The Vivarini are a family of artists I am perilously unfamiliar with, and amongst them, none more so than ‘middle-child-in-spirit’ Bartolomeo. I know that he was brother to Antonio and uncle to Alvise. I know that his works are scattered around Venetian churches and international museums. I know that he was painting in the mid-to-late fifteenth century. And, I know that he belonged to one of the most prolific and successful artistic families of Quattrocento Venice. I don’t know where he came from, who influenced his work, how he shaped local art, what his best paintings are, or if he was really any good. My eyes too often skim over his paintings in museums and churches, and I rarely think about researching his life in my spare time. ‘Twas ever thus when I would visit the Frari with its two altarpieces by the artist. Until now. A couple of days ago I thought to forgo dissecting Titian’s saucy Assumption or Donatello’s beardy St. J, and, instead, made a point of ogling Bart’s Madge and the baby JC with grumpy men triptych, properly, for the first time.
This groovy work shows the not-uncommon-by-a-long-shot subject of the Virgin enthroned with the Holy Baby bobbing about on her knee. An older #totesdeadbutnotreally Jesus is depicted above them on the cross. The grumpy old men are St. Peter (right – white beard, Amal Clooney mustard robe), St. Paul (right – holding sword, smelling St. P’s ear), St. Andrew (left – book, cross, superior vibe) and St. Nicholas of Bari aka Father Christmas aka dean of Coca Cola (left – receding hairline, Darth Vader hand).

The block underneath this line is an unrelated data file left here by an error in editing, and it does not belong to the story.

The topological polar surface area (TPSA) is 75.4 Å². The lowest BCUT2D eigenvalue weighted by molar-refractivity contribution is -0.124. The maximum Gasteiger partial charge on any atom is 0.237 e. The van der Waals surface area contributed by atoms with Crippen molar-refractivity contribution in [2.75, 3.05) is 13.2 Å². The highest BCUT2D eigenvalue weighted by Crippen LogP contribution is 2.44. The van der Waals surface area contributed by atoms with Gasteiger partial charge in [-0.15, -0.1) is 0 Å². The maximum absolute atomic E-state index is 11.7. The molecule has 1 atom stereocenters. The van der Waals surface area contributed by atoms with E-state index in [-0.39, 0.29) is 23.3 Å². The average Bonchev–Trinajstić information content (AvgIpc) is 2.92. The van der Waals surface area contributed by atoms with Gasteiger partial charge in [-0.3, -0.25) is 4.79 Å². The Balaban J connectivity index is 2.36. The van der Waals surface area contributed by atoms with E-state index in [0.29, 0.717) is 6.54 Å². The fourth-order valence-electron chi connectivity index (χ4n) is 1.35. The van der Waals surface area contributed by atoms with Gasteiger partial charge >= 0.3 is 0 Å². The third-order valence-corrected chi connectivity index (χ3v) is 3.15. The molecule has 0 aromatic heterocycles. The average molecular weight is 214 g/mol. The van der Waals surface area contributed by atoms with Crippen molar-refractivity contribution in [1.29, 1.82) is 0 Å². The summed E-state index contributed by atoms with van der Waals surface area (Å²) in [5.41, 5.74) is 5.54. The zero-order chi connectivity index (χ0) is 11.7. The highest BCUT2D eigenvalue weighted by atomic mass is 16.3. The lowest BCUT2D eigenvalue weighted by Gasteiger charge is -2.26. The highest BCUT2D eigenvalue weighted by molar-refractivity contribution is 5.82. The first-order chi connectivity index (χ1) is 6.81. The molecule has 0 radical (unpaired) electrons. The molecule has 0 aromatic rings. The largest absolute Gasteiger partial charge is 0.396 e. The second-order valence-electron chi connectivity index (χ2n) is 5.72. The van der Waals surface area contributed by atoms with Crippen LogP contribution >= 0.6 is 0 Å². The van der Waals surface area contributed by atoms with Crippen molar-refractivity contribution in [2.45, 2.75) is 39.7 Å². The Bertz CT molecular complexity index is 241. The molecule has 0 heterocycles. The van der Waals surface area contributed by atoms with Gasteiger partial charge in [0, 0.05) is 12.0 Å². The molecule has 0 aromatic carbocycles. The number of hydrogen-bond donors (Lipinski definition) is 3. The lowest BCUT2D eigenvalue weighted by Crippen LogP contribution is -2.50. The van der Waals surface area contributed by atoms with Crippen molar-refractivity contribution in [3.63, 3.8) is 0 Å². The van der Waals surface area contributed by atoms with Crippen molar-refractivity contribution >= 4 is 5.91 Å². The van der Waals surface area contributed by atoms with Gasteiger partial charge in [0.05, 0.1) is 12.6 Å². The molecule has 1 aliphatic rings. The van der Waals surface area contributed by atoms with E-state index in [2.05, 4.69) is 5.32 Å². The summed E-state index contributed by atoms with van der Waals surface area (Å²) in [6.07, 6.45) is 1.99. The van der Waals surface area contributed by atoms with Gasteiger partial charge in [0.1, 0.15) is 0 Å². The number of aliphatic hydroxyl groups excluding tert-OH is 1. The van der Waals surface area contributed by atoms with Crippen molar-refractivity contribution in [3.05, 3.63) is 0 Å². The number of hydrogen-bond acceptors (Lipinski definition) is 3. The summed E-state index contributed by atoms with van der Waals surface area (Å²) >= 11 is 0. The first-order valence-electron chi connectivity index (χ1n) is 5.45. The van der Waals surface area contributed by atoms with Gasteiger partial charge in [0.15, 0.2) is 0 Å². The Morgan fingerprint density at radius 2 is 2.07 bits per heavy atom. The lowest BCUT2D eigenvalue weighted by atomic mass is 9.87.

The artist conveniently almost always signed and dated his works, and the present example is no exception. Its dating to 1487 places it in Bart’s mid-to-late period, which, having googled his earlier output, suggests that age did done him good. The frame is likely by Jacopo da Faenza, because the internet says so. And since there are four panels, this is, strictly speaking, a polyptych. It is situated in the Bernardo Chapel of the Frari, presumably funded by the Venetian senator, Pietro Bernardo, whose funerary monument is nearby.
After yet another plague in 1631 (’twas a disease shitshow in sixteenth- and seventeenth-century Venice) the Madge panel came to known as Madonna della Salute. Alas, it didn’t do much good: a later major plague in the 1680s ravaged the city’s population, followed just over a century later by the final fall of the republic after Napoleon waddled in and took over in 1797.